Sector News

  1. Racialized Risk Environments of those Who Inject Drugs in the United States

    Key terms
    Radicalized Risk Environment: occurs when racial/ethnic groups inhabit places that do not have protective resources (for example, substance abuse treatment programs).

    Risk Environment Model: addresses social situations, structures, and places that generate vulnerability to HIV transmission and other drug-and HIV-related harms among people who inject drugs (PWID).

    Participant population
    The sample included 9170 people who inject drugs from 15 states across the United States.

    Findings:
    – Across all measures black PWID were more likely than white PWID to live in areas associated with vulnerability to HIV and poorer outcomes for those living with HIV.
    – Black PWID lived in more socially and economically distressed areas, had poorer access to substance abuse treatment, experienced greater exposure to drug-related law enforcement, were isolated in environments that lacked ethnic diversity and were more likely to experience the combination of hyper segregation and concentrated poverty.
    – Black PWID participants tended to live in states with laws that did not facilitate access to sterile syringes (where a prescription was required for purchase and possession of syringes). Laws restricting syringe access are connected with higher HIV prevalence. Laws limiting sterile syringe access may exacerbate racial/ethnic disparities in HIV prevalence.
    – Interestingly, the authors found a tendency for a law and order approach in states where people who misuse substances are more likely to be thought of as black and a more public health approach where people who misuse substances are thought to be white.
    – Black PWID had better spatial access to HIV testing than white PWID, yet they had worse access to substance abuse treatment. The US public health system made an effort to increase HIV testing amongst black adults; the authors suggest that similar initiatives are needed to increase access to substance abuse treatment as well.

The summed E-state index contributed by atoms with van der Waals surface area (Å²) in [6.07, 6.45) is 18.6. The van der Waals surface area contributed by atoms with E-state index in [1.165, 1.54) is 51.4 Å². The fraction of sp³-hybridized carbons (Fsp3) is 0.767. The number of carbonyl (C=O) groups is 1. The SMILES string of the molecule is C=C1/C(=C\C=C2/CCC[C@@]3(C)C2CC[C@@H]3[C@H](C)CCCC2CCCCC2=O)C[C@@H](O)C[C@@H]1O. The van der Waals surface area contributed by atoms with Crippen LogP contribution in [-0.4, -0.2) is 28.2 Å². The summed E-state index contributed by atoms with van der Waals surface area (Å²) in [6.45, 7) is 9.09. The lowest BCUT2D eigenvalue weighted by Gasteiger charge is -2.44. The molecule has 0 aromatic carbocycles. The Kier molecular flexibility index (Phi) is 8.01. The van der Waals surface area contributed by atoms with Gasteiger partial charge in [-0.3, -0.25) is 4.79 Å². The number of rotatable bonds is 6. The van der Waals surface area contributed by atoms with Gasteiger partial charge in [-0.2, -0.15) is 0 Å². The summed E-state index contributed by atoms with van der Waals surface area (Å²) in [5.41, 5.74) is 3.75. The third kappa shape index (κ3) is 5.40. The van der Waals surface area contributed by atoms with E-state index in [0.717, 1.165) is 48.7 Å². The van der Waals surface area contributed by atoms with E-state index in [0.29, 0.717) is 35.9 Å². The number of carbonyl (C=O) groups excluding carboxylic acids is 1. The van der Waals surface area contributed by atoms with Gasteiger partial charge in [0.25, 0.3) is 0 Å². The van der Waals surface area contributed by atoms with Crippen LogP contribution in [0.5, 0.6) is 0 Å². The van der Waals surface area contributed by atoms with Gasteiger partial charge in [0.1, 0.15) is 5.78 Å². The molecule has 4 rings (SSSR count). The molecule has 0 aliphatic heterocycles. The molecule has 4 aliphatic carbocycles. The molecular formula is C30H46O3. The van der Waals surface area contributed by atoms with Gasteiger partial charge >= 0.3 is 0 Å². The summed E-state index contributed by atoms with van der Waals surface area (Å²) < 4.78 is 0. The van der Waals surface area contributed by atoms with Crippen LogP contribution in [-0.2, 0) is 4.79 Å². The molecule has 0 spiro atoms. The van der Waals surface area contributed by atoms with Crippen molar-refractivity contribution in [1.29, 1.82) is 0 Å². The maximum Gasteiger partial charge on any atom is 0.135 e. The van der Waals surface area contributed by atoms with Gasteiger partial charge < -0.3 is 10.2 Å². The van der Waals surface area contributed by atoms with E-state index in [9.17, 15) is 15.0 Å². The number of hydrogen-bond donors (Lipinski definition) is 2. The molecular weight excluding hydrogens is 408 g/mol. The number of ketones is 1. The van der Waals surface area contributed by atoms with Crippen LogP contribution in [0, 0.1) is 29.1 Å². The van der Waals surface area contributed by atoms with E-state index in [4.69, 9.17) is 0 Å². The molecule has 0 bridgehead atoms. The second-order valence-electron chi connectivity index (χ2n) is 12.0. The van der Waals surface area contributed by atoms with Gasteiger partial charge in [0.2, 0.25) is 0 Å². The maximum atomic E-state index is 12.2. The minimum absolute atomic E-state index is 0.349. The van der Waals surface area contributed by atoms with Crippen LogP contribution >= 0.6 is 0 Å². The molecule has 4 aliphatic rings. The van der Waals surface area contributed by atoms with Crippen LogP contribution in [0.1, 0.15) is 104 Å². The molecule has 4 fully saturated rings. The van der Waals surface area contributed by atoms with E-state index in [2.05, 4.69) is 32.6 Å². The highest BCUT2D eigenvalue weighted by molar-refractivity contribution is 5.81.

– The authors encourage those outside of the US to explore the “racialized risk environment” in their own countries. Previous studies have found large disparities in HIV prevalence in Canada among First Nations, the ethnic minority PWID, vs. the ethnic majority PWID. This may result from systematic differences in exposure to high-risk environments that perpetuate social inequality.

    Conclusion
    The environments of people who inject drugs appear to be racialized in the US. Future research should assess risk environments in other countries.

    Cooper, H.L.F., Linton, S.L., Kelley, M.E. (2016). Racialized risk environments in a large sample of people who inject drugs in the United States. International Journal of Drug Policy. 27: pp.43-55.

  2. Social Relationships and Injection Risk Behaviour

    Background
    Understanding the social factors associated with the spread of HCV and HIV amongst people who inject drugs (PWID) continues to be a key goal of public health research.

    Overall Study Objective
    The authors examine multiple drug use episodes for each participant to gain an understanding of individual variation of injection risk behavior.

    Participants